New FDA Rule Would Provide More Information About Antibiotics In Farm Animals, But Still Not Enough

After decades of inaction on the issue, the FDA is slowly taking actions that it hopes will curb the overuse of antibiotics in farm animals, which currently accounts for around 80% of all antibiotics sold in the U.S. The agency’s latest measure, if approved, will provide more information about how farmers are using these medically important drugs, but by the FDA’s own admission, it’s still not sufficient.

Under the current rules, the FDA receives annual reports on the total amount of antibiotics sold and distributed for use in livestock. While that data helps to show how huge this market is, it fails to provide any sort of granular numbers on how the drugs are used.

The proposed new rule would require companies to provide sales data in terms of the major food-producing animals that the drugs are being used on. Thus, the FDA would have some idea on how much of each of these drugs are going to cattle, pigs, chickens, or turkey.

“The additional data would improve understanding of how antimicrobials are sold or distributed for use in major food-producing animals and help the FDA further target its efforts to ensure judicious use of medically important antimicrobials,” reads a statement from the agency.

That statement also makes it clear that this data alone is inadequate to determine whether recent regulations are having any effect on the overuse of antibiotics.

“While adding species-specific information will help provide a fuller picture, more detailed information is needed about on-farm use practices to adequately understand links between usage patterns and trends in resistance,” continues the statement.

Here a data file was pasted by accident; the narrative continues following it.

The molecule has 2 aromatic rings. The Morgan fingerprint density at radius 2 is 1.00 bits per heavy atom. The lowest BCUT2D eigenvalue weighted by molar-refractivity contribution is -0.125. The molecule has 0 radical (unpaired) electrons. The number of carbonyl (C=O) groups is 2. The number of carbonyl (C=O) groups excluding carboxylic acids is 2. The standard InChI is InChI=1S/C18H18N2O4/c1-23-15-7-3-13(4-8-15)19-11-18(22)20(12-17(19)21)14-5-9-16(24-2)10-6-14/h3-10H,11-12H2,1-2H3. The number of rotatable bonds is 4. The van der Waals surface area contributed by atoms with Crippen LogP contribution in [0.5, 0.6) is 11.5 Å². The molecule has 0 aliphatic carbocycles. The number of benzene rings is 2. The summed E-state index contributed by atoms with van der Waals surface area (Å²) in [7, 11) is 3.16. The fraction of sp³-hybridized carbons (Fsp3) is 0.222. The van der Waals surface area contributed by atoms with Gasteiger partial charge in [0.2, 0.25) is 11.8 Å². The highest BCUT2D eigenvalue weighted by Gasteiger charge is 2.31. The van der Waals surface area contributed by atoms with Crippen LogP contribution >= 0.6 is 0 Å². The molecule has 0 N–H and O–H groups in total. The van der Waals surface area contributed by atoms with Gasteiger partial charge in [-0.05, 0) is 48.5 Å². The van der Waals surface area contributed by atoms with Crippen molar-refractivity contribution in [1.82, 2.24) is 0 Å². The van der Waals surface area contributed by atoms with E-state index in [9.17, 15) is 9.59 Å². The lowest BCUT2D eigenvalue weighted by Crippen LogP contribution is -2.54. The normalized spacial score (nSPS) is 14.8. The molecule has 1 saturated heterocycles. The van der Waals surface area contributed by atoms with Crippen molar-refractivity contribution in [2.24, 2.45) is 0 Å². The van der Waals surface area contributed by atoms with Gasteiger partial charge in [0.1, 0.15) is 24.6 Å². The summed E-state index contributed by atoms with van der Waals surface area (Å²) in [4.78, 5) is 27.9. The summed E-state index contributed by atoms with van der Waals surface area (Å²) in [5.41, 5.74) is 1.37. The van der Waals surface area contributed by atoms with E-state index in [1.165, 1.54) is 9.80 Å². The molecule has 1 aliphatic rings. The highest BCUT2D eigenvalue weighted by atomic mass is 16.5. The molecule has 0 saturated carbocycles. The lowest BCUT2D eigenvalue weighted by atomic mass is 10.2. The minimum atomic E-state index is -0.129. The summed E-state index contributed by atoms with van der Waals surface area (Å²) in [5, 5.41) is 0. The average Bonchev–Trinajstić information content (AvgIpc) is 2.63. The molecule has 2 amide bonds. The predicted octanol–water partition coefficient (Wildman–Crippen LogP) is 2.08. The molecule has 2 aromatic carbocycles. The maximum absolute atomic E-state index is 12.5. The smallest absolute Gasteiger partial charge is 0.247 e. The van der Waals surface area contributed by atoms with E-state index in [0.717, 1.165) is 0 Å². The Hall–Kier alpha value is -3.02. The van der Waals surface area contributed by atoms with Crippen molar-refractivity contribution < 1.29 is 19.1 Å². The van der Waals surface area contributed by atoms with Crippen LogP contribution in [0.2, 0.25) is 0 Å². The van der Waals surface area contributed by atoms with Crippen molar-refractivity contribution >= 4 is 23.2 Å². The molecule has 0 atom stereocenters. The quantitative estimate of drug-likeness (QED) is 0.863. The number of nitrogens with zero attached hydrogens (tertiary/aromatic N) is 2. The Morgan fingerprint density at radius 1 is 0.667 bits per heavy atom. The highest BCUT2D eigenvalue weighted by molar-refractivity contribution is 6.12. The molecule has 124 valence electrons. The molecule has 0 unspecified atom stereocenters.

Susan Vaughn Grooters, policy analyst for advocacy group Keeping Antibiotics Working, notes that public health advocates have been asking the FDA to collect this data for years.

“Had leadership acted sooner, we’d already be collecting species-level data by now, which is essential to help us measure the success of FDA’s voluntary guidance to industry,” she explains. “In light of the growing crisis of resistance, any effort to close this information gap is welcome — even if it is nearly a decade late.”

Congresswoman Louise Slaughter from New York, a microbiologist and outspoken critic of antibiotics in farm animals, points out that the proposed rule doesn’t do anything to resolve the most pressing concern about using these drugs on livestock: the so-called “disease prevention loophole.”

Under the FDA’s 2013 voluntary guidance for drug companies, drug makers were asked to stop selling veterinary antibiotics solely for the purpose of growth promotion. But since almost all of the affected antibiotics are also approved for medical use, farmers just changed their reason for buying the drugs from growth promotion to disease prevention.

“Knowing how much of the drugs are being used in cattle or pork or poultry will be helpful in identifying the problem areas, but it won’t change the fact that we are frittering away one of our most precious resources for human health,” says Rep. Slaughter. “I will continue to call on the FDA to make all the changes necessary to meet their mandate of protecting the public health.”

Slaughter has also reintroduced the Delivering Antimicrobial Transparency in Animals (DATA) Act, which directs the FDA to enhance its collection and reporting of antibiotic use in food animals.